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There is a gay kiss of death in Bollywood.

That seems to be the clear suggestion of veteran film critic and journalist Subhash K Jha.
Jha has come up with a gallery of actors whose careers never “recovered” from a gay role.
Or so the article alleges, blithely making a cause-effect correlation without offering up an iota of substantiating proof.

None of the actors are quoted to ask if they think that’s true. Or whether Rahul Bose and Sanjay Suri even think they “lost their career after playing gay.”Time Magazine did call Bose the “superstar of Indian arthouse cinema” but obviously that counts for nothing since he’s not starring in Bajrangi Bhaijaan. And Sanjay Suri’s I AM went to Cannes but apparently his career never “survived the shock” of playing an HIV-positive swimmer in My Brother Nikhil.

The article says Arjun Mathur who played gay in two short films directed by Farhan Akhtar and Zoya Akhtar never made it because producers and directors “believed Arjun was actually gay and shied away from casting him” but does not quote any filmmaker to back it up. Nor does it quote a single filmmaker to suggest that any of these actors had been typecast as gay thanks to one role in one film, even a short film, and had become some sort of box-office poison.

But the article informs us authoritatively that Saqib Saleem of Bombay Talkiesfound his career “wiped away” after smooching Randeep Hooda’s character in the film. Not only that Saqib’s sister Huma Qureshi isn’t “exactly flooded with offers” thanks to that gay turn in Dedh Ishqiya. Nandita Das who started her career with Fire seems to have done fine but she does not get a mention.

This is just a dose of old-fashioned gay fearmongering, as if scores of actors do not see their careers fade or hiccup all the time for all kinds of reasons. Even worse the article disguises its homophobia with some progressive handwringing.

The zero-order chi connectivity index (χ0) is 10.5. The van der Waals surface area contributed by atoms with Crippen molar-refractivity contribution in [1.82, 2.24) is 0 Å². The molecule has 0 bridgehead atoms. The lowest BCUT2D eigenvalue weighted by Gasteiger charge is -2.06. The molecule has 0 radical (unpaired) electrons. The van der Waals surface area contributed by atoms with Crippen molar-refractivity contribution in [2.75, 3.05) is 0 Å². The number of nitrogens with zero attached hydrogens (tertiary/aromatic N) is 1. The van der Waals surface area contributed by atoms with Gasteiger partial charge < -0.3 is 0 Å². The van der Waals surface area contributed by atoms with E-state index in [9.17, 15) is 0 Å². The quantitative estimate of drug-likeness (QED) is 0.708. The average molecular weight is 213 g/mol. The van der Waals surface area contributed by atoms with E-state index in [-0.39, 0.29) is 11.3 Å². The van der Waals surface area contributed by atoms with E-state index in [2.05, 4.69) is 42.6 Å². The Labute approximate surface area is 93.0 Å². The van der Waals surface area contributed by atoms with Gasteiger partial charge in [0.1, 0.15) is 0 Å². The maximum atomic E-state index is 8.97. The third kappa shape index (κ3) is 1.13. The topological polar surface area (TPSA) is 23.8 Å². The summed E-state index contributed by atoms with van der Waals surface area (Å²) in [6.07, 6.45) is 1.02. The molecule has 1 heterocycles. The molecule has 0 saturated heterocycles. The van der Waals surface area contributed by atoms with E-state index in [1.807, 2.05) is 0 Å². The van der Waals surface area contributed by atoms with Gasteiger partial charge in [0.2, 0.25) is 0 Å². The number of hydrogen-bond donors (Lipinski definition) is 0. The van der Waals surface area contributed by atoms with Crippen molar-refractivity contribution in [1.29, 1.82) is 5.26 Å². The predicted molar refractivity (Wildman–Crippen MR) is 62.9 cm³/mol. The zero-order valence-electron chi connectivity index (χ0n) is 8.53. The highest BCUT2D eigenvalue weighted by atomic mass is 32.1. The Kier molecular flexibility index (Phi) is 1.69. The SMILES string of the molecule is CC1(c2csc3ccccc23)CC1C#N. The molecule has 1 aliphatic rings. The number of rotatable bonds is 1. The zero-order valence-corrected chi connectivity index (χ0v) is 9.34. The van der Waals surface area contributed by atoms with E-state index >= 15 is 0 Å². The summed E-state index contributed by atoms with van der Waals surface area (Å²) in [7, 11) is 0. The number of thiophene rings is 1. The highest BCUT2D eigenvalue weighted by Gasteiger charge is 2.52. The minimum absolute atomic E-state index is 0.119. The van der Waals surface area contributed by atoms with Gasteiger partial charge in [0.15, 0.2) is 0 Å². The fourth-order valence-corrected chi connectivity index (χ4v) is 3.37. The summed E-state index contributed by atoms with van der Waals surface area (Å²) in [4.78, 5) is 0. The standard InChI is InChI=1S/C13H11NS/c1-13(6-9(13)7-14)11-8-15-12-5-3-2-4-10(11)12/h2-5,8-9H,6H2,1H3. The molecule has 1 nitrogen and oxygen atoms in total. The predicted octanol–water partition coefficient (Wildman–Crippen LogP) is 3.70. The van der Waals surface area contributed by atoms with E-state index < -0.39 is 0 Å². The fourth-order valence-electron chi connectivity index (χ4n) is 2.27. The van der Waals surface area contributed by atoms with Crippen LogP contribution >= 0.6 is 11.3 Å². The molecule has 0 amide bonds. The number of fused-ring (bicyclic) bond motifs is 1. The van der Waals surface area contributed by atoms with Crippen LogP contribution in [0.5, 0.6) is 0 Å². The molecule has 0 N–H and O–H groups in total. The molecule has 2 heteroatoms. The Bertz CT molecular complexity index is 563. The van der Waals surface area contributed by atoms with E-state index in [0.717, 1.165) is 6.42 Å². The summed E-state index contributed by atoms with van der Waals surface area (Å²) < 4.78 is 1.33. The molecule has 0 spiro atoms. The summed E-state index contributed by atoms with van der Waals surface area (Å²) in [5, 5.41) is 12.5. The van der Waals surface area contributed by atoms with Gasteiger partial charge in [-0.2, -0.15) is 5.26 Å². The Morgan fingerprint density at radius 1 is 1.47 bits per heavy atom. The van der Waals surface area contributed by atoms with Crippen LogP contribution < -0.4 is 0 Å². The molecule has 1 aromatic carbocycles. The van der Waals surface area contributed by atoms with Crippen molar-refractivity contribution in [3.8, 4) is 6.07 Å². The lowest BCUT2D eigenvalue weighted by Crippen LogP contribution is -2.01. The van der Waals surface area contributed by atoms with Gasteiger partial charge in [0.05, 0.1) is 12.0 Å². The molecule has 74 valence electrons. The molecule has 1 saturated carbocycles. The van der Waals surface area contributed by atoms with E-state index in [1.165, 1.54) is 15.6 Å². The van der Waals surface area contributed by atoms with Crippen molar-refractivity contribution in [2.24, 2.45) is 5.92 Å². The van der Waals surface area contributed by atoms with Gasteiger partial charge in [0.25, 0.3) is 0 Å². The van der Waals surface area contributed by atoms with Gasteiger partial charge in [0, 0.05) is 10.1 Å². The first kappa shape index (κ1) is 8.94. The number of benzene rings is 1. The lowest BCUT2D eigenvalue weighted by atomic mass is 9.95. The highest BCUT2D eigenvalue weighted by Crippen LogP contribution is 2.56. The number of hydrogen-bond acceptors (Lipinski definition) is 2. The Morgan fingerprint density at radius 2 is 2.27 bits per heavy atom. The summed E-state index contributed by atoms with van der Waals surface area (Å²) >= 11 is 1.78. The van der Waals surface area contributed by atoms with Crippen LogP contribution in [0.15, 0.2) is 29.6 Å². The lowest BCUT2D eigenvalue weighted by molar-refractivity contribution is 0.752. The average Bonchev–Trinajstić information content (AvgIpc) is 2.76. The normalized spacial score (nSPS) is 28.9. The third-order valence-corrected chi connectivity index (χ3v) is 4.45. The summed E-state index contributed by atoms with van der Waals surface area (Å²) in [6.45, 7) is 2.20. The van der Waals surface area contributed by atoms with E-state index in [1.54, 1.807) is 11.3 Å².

“We may brag and boast about being a progressive nation with a cool regard for alternate sexuality,” begins the article. “However the reality is otherwise.”

And then it proceeds to make the very point it is pretending to decry.

It is in effect a pink-letter warning to all aspiring actors out there. If you do not want to be an “Arjun Mathur” don’t even think about playing a gay role even in a short film by someone like Zoya Akhtar.

It’s not that Bollywood is taking risks every day in the stories it tells. But it has made some progress when it comes to gay issues with a smattering of gay characters in films like Luck By Chance or Honeymoon Travels who are not there as the new Parsee—an affected stereotype serving as the butt of jokes. Kirron Kher said in an interview Bollywood is filled with closeted gays who are pretending to be straight. But she thinks films can grapple with stigma. “Films help minorities. The Legend of Bhagat Singh, Bhaag Milkha Bhaag and Singh Is King have been the ‘face’ of the Sikh community in Bollywood and helped us move on from portraying Sardars are ‘funny characters.’”

But this article delivers a warning to directors. If you are thinking about exploring alternate sexuality themes in your films, think again. The film will flop and no sensible actor who cares two bits about their own career will want to come within miles of it.

At the same time it is also effectively branding these actors with a big G statutory warning on their forehead—Beware! Has played a GAY on screen. Casting in your film might prove dangerous to your box-office life.

There are only two lessons you can derive from this. Either you have to only play faux-gay like John Abraham and Abhishek Bachchan or you have to have enough films on your resume already that it can withstand a bit of  “gay shock” ala Randeep Hooda in Bombay Talkies.

Who knows what the actors named in the story think about the epitaphs the article blithely delivers to their careers. But one thing is clear. There’s enough substantiated, in-your-face overt homophobia out there in society to not need an article that connects dots at will to cook up the big gay scare.

Gays have been blamed for many different things—9/11, tsunami, Hurricane Katrina. Now we can apparently add some Bollywood acting careers to the list.

Sandip Roy is the Culture Editor for A version of this story appeared on